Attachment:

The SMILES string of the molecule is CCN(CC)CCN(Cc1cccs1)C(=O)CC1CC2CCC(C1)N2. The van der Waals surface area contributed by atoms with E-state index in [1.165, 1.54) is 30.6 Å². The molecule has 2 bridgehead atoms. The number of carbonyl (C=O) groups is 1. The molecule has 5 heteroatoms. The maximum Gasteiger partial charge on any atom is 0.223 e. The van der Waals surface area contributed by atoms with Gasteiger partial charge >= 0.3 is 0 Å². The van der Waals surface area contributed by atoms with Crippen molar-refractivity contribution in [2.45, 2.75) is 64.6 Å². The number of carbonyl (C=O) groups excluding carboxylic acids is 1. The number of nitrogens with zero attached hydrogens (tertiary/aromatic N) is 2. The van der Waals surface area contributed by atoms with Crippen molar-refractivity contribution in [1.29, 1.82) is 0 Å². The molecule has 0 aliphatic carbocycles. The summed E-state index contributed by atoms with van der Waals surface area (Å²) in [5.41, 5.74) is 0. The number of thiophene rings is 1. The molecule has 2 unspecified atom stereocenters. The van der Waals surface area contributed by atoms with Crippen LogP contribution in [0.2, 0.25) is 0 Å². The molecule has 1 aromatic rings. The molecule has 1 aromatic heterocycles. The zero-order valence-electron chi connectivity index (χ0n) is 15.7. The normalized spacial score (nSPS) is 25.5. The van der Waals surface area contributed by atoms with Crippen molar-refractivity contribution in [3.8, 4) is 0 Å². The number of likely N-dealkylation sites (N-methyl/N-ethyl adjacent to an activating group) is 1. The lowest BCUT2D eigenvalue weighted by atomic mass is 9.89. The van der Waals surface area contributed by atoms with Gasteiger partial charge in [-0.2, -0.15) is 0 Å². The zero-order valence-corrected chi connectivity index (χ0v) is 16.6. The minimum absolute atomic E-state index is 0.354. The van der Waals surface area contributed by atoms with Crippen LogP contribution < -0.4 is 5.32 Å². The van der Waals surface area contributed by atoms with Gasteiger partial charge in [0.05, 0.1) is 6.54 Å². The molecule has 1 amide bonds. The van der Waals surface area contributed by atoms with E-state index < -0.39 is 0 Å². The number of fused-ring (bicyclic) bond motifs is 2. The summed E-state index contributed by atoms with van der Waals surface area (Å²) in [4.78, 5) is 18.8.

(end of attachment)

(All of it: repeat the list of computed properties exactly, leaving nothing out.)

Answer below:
The SMILES string of the molecule is CCN(CC)CCN(Cc1cccs1)C(=O)CC1CC2CCC(C1)N2. The van der Waals surface area contributed by atoms with E-state index in [1.165, 1.54) is 30.6 Å². The molecule has 2 bridgehead atoms. The number of carbonyl (C=O) groups is 1. The molecule has 5 heteroatoms. The maximum Gasteiger partial charge on any atom is 0.223 e. The van der Waals surface area contributed by atoms with Gasteiger partial charge >= 0.3 is 0 Å². The van der Waals surface area contributed by atoms with Crippen molar-refractivity contribution in [2.45, 2.75) is 64.6 Å². The number of carbonyl (C=O) groups excluding carboxylic acids is 1. The number of nitrogens with zero attached hydrogens (tertiary/aromatic N) is 2. The van der Waals surface area contributed by atoms with Crippen molar-refractivity contribution in [1.29, 1.82) is 0 Å². The molecule has 0 aliphatic carbocycles. The summed E-state index contributed by atoms with van der Waals surface area (Å²) in [5.41, 5.74) is 0. The number of thiophene rings is 1. The molecule has 2 unspecified atom stereocenters. The van der Waals surface area contributed by atoms with Crippen LogP contribution in [0.2, 0.25) is 0 Å². The molecule has 1 aromatic rings. The molecule has 1 aromatic heterocycles. The zero-order valence-electron chi connectivity index (χ0n) is 15.7. The normalized spacial score (nSPS) is 25.5. The van der Waals surface area contributed by atoms with Crippen molar-refractivity contribution in [3.8, 4) is 0 Å². The number of likely N-dealkylation sites (N-methyl/N-ethyl adjacent to an activating group) is 1. The lowest BCUT2D eigenvalue weighted by atomic mass is 9.89. The van der Waals surface area contributed by atoms with Gasteiger partial charge in [-0.2, -0.15) is 0 Å². The zero-order valence-corrected chi connectivity index (χ0v) is 16.6. The minimum absolute atomic E-state index is 0.354. The van der Waals surface area contributed by atoms with Crippen LogP contribution < -0.4 is 5.32 Å². The van der Waals surface area contributed by atoms with Gasteiger partial charge in [0.05, 0.1) is 6.54 Å². The molecule has 1 amide bonds. The van der Waals surface area contributed by atoms with E-state index < -0.39 is 0 Å². The number of fused-ring (bicyclic) bond motifs is 2. The summed E-state index contributed by atoms with van der Waals surface area (Å²) in [4.78, 5) is 18.8.